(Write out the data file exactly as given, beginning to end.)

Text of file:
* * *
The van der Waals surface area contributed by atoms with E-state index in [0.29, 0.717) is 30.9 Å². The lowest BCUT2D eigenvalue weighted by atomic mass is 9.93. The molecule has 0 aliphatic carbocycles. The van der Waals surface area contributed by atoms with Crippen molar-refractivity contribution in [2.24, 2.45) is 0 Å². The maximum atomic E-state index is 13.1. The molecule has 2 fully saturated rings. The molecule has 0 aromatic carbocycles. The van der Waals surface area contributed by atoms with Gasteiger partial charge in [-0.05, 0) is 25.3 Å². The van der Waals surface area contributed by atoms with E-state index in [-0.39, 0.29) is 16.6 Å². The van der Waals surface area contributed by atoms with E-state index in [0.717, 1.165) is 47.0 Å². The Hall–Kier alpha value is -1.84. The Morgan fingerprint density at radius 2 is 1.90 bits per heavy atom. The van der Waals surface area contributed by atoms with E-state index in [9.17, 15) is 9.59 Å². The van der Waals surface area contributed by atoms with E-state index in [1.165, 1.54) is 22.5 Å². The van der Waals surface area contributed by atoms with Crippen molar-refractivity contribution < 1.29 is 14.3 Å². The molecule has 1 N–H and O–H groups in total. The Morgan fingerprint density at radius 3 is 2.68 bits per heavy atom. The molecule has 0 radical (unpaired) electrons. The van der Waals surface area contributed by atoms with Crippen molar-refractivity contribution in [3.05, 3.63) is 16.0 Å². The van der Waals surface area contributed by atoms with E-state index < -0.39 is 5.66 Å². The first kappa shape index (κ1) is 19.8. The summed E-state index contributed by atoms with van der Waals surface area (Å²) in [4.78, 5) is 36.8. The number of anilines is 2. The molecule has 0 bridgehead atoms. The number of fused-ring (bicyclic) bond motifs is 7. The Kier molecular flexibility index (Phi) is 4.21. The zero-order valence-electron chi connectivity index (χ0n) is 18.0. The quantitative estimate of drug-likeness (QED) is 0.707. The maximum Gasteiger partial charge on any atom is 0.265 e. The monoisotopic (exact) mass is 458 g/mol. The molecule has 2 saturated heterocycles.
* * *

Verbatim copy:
The van der Waals surface area contributed by atoms with E-state index in [0.29, 0.717) is 30.9 Å². The lowest BCUT2D eigenvalue weighted by atomic mass is 9.93. The molecule has 0 aliphatic carbocycles. The van der Waals surface area contributed by atoms with Crippen molar-refractivity contribution in [2.24, 2.45) is 0 Å². The maximum atomic E-state index is 13.1. The molecule has 2 fully saturated rings. The molecule has 0 aromatic carbocycles. The van der Waals surface area contributed by atoms with Gasteiger partial charge in [-0.05, 0) is 25.3 Å². The van der Waals surface area contributed by atoms with E-state index in [-0.39, 0.29) is 16.6 Å². The van der Waals surface area contributed by atoms with E-state index in [0.717, 1.165) is 47.0 Å². The Hall–Kier alpha value is -1.84. The Morgan fingerprint density at radius 2 is 1.90 bits per heavy atom. The van der Waals surface area contributed by atoms with E-state index in [9.17, 15) is 9.59 Å². The van der Waals surface area contributed by atoms with E-state index in [1.165, 1.54) is 22.5 Å². The van der Waals surface area contributed by atoms with Crippen molar-refractivity contribution < 1.29 is 14.3 Å². The molecule has 1 N–H and O–H groups in total. The Morgan fingerprint density at radius 3 is 2.68 bits per heavy atom. The molecule has 0 radical (unpaired) electrons. The van der Waals surface area contributed by atoms with Crippen molar-refractivity contribution in [3.05, 3.63) is 16.0 Å². The van der Waals surface area contributed by atoms with E-state index < -0.39 is 5.66 Å². The first kappa shape index (κ1) is 19.8. The summed E-state index contributed by atoms with van der Waals surface area (Å²) in [4.78, 5) is 36.8. The number of anilines is 2. The molecule has 0 bridgehead atoms. The number of fused-ring (bicyclic) bond motifs is 7. The Kier molecular flexibility index (Phi) is 4.21. The zero-order valence-electron chi connectivity index (χ0n) is 18.0. The quantitative estimate of drug-likeness (QED) is 0.707. The maximum Gasteiger partial charge on any atom is 0.265 e. The monoisotopic (exact) mass is 458 g/mol. The molecule has 2 saturated heterocycles.